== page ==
Secret Histories: Finding George Orwell in a Burmese Teashop, by Emma Larkin
If you’re a George Orwell fan, I strongly recommend you read this book. Written under a pseudonym, the book describes the author’s journey through Burma, in an attempt to prove that Orwell’s 1984was based on the political situation still in place in this country governed by the military. There are passages or/and references from/to 1984, Burmese Days, Animal Farm and other works by Orwell. Having read the first two, it was easier to understand the narrative and follow the author’s travels to places where Orwell had lived. If, however, you are new to the books of Orwell, it’s best if you wait until you’ve read them before you give this book a try. Things will make much more sense if you do. I’m glad I had the chance to read them before and this book felt like a nice finishing touch. Not to mention that I’ve added Burma on the list of countries I want to visit. And, ironically, a few weeks after I did, I almost got my wish.
Brave New World, by Aldous Huxley
I can never think about dystopia without 1984springing to mind in an instant. That book was my first introduction into this genre and I loved it. That is why it took me a while to get into Brave New World – I was afraid it would be too much like Orwell’s book but fortunately it isn’t.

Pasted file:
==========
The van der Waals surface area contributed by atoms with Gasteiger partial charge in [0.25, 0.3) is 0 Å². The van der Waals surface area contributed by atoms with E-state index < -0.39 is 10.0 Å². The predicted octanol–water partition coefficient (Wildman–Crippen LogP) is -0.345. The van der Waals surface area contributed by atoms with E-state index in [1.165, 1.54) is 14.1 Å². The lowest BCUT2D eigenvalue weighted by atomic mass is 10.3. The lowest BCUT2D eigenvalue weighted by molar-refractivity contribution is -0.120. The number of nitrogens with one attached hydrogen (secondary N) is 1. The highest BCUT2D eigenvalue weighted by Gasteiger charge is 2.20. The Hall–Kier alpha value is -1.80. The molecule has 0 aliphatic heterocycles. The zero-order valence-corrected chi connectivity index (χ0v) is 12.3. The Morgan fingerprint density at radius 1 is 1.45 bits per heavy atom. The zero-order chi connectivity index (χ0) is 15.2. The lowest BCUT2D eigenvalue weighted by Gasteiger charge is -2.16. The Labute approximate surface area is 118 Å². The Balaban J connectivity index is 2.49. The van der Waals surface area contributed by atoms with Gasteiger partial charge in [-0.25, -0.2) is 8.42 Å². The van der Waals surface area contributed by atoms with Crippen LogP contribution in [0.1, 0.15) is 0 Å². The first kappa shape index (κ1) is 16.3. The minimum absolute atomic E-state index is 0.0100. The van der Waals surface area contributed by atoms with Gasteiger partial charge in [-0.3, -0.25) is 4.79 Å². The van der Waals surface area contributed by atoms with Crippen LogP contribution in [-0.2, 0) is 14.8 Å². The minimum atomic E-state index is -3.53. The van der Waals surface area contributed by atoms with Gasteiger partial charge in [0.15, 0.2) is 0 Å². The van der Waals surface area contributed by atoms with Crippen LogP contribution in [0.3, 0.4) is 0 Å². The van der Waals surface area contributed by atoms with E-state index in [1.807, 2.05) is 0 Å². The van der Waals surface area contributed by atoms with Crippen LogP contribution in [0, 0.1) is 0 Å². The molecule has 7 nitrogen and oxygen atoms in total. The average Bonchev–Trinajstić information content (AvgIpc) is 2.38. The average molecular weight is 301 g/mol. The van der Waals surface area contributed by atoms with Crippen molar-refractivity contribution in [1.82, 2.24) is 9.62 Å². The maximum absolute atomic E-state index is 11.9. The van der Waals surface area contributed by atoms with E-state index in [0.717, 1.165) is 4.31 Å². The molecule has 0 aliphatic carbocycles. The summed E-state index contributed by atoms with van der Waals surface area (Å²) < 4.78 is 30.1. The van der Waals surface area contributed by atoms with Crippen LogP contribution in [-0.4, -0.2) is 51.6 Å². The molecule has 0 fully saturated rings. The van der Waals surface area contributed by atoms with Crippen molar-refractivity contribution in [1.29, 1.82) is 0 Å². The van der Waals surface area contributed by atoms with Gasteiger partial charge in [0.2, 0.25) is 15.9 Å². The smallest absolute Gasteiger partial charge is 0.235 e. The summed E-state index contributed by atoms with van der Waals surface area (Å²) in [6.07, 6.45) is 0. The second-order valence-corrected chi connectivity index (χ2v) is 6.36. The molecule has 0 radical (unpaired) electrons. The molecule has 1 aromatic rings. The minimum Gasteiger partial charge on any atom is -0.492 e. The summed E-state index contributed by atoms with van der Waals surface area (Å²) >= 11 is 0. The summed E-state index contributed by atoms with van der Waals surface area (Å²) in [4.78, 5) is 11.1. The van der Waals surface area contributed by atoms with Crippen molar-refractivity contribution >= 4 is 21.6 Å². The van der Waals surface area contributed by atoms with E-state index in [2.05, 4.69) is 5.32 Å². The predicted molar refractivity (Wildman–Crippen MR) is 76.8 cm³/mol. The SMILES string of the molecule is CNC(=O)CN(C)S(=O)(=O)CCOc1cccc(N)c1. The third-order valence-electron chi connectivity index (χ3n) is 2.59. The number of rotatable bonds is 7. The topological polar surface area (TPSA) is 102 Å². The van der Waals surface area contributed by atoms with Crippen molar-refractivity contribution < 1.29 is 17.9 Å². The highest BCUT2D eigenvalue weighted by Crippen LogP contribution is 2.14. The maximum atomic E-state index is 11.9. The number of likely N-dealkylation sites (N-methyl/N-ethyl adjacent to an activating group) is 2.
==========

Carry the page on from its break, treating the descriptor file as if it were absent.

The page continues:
Huxley creates distinctive characters in a book that takes a slightly different approach from Orwell’s. There are two separate worlds: one of strict rules, mindless tasks and orderliness, and the other, more like a roadside attraction, where the old ways are still in place: rituals, marriage, but also disease and poverty. John and Bernard belong to these two worlds and each gets to experience the other side but as they do tragedy follows.
I would say give this book a try, even if it’s just to see a different dystopian perspective, although I have to say that 1984 remains my favorite.
The Birth of Love, by Joanna Kavenna
What could a supposed madman, a woman about to give birth and a prisoner trapped in an Orwellian-like world, have in common?
Ignaz Sommelweis is believed mad and as he struggles in the hands of his captors, hope and despair mingle in his mind. It’s Vienna, in the year 1865.
Brigid is a woman living in present day London. The mother of a young boy and pregnant with her second child, she experiences the pangs of childbirth and knows the time has come.
In 2153, a prisoner bearing a number instead of a name is showed into a cell and she thinks back to a time when she was free of the system, when life was hard but she was happy.
Switching between past, present and future, the author describes the “worlds” these three characters inhabit; it’s depressing and harsh and painful, but brief rays of hope come true, even if just for a moment. It was an interesting reading experience – there’s a lot of symbolism: the moon, wine/blood, even a supposed “virgin birth” which bring religion into focus, medical knowledge; description of the pangs of birth, which was difficult to read. Would I recommend it? Yes, for the nicely flowing narrative which manages to incorporate all three stories into an almost seamless tale.